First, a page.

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Local News

  • Children can access dangerous material via the Internet

    Many parents believe that their children are safe from all types of danger, but there are many that escape even the most careful parent.  Children that access the Internet are able to come across inappropriate and in many cases extremely dangerous material through accidentally finding a pornographic website, in chat rooms, bulletin boards, news groups and/or e-mail and instant messages.

  • Grand jury indicts two 18-year-olds

    General Manager/Editor

    A Pleasureville teen arrested in February in connection to a string of crimes has been indicted by the Henry County Grand Jury.

  • Bombs found in garage

    General Manager

    A 16-year-old Henry County High School male student was arrested last week after two homemade bombs were found in his family’s Eminence area garage.

    According to Henry County Sheriff Danny Cravens, Detective Danny Stivers was contacted by a family member who found “what appeared to be two homemade explosive devices.”

  • Vanishing breed

    For 28 years dairy farmer Billy Smith hasn’t missed his daily appointments. At 730 milkings every year — except in leap year when it’s 732 — that adds up to more than 20,000 milkings. On Jan. 12, Smith completed his 20,000th straight milking.

    The routine is the same every day:

    Twice a day at 5:30 a.m. and 5:30 p.m., Smith wrangles the cows into the waiting area outside the milking barn.

    He sterilizes each piece of equipment and slips a “sock” over the hose that delivers milk into the milk tank.

  • Council members upset with mayor over lack of communication

    General Manager

    During a meeting that started off  tense, three members of the Campbellsburg City Council said they were unhappy about not being notified of a recent change in the city’s personnel.

    Council member Rex Morgan said he was upset that Mayor Jan Fletcher hired a new city attorney without notifying the council members that the decision had been made while acknowledging Fletcher is not required to do so. Fletcher replaced former City Attorney Joe Yates with Graham Whatley of La Grange.

  • N.C. Festival bazaar Saturday

    The New Castle Festivals Committee is sponsoring a bazaar in New Castle from 10 a.m. to 4 p.m., Saturday, April 17, at the Locker building located at 12 S. Main Street.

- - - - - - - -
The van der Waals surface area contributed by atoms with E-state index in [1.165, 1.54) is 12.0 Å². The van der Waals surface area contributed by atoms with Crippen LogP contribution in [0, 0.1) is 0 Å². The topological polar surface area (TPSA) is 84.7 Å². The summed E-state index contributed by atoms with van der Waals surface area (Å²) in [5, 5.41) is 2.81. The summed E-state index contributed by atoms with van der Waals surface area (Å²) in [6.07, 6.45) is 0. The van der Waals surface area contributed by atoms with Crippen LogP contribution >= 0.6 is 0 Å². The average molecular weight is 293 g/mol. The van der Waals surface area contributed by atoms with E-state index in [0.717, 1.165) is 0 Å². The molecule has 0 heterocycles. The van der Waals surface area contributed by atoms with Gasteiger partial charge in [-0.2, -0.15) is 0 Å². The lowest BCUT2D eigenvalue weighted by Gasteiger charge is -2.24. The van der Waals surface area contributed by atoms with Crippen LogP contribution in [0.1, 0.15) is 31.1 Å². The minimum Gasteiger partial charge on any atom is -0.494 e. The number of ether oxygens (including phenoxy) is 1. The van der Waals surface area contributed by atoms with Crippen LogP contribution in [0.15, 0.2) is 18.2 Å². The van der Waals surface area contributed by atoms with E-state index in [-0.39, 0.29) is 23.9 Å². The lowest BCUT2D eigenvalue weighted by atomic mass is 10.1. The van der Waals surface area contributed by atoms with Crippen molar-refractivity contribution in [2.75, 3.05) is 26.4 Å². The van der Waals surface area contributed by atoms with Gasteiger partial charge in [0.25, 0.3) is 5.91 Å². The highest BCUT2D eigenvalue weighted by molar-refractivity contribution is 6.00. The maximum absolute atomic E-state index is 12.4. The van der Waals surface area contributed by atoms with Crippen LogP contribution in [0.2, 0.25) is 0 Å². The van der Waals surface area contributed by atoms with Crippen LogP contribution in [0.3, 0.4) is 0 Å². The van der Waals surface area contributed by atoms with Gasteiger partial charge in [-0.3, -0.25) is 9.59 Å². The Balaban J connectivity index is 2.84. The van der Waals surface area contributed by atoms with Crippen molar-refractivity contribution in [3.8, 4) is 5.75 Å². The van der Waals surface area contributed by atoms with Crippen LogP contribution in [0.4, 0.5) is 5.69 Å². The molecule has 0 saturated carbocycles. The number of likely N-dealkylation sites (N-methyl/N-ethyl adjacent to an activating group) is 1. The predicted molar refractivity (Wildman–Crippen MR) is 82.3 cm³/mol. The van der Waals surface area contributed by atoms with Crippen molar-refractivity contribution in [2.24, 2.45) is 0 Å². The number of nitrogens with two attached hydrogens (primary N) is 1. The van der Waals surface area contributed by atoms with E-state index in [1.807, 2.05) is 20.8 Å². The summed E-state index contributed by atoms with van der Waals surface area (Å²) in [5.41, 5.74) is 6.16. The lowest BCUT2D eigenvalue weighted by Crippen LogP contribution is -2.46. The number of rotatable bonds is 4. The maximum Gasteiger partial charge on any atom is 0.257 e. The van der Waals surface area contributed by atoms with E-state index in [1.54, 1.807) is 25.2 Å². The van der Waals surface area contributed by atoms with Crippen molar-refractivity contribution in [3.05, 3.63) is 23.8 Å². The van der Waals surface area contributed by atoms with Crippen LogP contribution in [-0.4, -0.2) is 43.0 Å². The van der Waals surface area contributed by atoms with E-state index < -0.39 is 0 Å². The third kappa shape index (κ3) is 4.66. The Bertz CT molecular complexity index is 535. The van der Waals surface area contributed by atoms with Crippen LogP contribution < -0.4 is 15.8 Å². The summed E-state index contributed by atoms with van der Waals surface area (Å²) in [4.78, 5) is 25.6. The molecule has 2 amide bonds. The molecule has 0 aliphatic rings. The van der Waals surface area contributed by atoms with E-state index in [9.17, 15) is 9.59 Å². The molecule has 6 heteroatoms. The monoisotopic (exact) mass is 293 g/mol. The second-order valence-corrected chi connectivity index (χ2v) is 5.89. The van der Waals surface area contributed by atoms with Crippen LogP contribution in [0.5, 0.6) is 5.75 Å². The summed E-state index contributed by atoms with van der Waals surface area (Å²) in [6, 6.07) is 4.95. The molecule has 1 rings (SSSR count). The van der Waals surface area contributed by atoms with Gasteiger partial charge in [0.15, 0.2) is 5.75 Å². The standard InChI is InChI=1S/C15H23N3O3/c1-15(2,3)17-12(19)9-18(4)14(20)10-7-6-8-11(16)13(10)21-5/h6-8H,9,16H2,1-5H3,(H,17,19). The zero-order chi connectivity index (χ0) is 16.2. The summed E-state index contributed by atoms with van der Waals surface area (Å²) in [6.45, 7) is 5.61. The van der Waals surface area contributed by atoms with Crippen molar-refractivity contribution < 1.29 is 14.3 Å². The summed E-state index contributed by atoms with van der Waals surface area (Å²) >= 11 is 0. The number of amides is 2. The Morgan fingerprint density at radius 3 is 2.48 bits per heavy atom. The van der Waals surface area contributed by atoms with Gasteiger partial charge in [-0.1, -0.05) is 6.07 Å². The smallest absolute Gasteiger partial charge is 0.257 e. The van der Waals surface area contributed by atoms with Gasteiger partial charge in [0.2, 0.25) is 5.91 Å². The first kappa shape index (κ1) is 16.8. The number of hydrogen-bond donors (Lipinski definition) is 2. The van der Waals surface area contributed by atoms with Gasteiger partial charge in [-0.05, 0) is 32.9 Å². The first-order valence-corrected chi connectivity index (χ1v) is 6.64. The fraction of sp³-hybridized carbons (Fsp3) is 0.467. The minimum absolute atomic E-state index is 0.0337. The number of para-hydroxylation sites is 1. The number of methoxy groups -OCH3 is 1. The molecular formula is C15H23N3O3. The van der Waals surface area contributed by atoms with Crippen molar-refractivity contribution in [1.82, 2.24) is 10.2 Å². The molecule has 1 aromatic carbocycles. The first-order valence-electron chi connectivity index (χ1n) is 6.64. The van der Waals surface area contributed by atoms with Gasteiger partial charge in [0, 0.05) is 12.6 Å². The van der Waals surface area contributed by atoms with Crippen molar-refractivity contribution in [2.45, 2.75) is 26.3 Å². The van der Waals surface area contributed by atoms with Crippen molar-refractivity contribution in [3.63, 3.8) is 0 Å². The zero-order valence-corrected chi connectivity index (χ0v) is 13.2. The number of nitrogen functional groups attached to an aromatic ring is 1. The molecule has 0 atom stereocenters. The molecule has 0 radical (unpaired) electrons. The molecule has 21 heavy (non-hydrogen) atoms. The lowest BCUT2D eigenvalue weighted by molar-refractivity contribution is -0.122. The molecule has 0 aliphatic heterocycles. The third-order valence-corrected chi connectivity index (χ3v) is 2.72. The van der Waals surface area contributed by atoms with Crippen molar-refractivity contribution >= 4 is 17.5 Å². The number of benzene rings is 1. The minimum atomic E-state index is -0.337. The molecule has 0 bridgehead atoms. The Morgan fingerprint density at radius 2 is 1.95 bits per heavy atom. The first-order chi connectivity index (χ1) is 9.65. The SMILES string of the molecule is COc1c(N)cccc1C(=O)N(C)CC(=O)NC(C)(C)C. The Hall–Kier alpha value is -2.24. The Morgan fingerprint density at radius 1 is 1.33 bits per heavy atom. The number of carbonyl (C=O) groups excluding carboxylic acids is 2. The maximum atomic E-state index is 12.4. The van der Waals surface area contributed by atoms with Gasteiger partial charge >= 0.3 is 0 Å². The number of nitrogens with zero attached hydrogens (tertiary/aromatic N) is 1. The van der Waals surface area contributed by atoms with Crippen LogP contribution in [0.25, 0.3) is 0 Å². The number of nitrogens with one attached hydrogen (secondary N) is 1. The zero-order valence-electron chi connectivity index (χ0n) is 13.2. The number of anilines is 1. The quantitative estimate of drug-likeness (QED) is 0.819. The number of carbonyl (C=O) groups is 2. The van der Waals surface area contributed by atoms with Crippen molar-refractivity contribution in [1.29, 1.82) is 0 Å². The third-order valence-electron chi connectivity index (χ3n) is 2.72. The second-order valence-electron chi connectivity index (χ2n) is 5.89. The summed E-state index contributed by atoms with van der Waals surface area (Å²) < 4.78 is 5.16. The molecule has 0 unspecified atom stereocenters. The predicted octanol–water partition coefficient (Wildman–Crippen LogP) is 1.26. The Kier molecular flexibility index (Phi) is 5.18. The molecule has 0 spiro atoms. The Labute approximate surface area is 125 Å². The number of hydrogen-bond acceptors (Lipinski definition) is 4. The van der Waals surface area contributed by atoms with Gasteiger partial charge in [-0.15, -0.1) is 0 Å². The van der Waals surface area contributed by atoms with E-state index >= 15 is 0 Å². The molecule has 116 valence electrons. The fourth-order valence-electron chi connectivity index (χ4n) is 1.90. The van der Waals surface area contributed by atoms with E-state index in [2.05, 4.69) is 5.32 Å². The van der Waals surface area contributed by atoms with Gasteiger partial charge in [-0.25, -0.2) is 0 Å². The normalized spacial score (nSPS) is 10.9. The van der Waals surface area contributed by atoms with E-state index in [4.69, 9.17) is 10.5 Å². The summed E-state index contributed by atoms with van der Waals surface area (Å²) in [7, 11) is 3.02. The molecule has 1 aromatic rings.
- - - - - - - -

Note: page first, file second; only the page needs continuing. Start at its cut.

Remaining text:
There will be arts and crafts, a flea market and yard sale booths.

    The Festival Committee also will be selling their cookbooks. Money raised from cookbooks and booth rentals will go to help put on festivals in New Castle.

    The Main Street Committee will sell hamburgers and hot dogs for lunch. For more information, call 845-4181, or e-mail newcastlefestivals@yahoo.com.

  • April is Child Abuse Prevention Month

    April is National Child Abuse Prevention Month. This month, and throughout the year, OVEC Head Start encourages all individuals and organizations to play a role in making Kentucky a better place for families.

    By ensuring that parents have the knowledge, skills and resources they need to care for their children, communities can help prevent child abuse and neglect by strengthening families and communities. Research shows that five important factors are present in healthy families.

  • Two Dems face off for District 1 magistrate

    General Manager

    Two Eminence Democrats will face off in the May 18 primary election for the Magisterial seat formerly held by Wayne Gunnell.

    The winner will face Republican Scott Bates, who is unopposed in the primary, in November’s general election.

    Adam West, 45, was appointed in 2008 to serve out Gunnell’s term and faces current Eminence City Council member Danny Meadows, 50.

  • At 10, James has a passion for riding horses

    Staff Writer/Photographer

    When Makayla James was last in the newspaper, she was  five years old, and sitting on a fully grown horse. That was five years ago.

    Now she’s 10 and beyond triple digits when it comes to ribbons, belts and trophies for her riding skills.

    “I’ll bet if I got rid of one out of 100, she’d know,” mother Linda James said.

  • SAVE teacher predicts ‘20 out of 20’ success rate

    Staff writer/photographer

    Eminence Independent Schools has built a safety net for struggling middle and high school students.

    “Around Christmastime we evaluated where students stood,”  Assistant Principal Donna McClamroch said.

    Some students had grades that fell below the school’s “80 percent or better to pass” policy, even after Extended School Services interventions.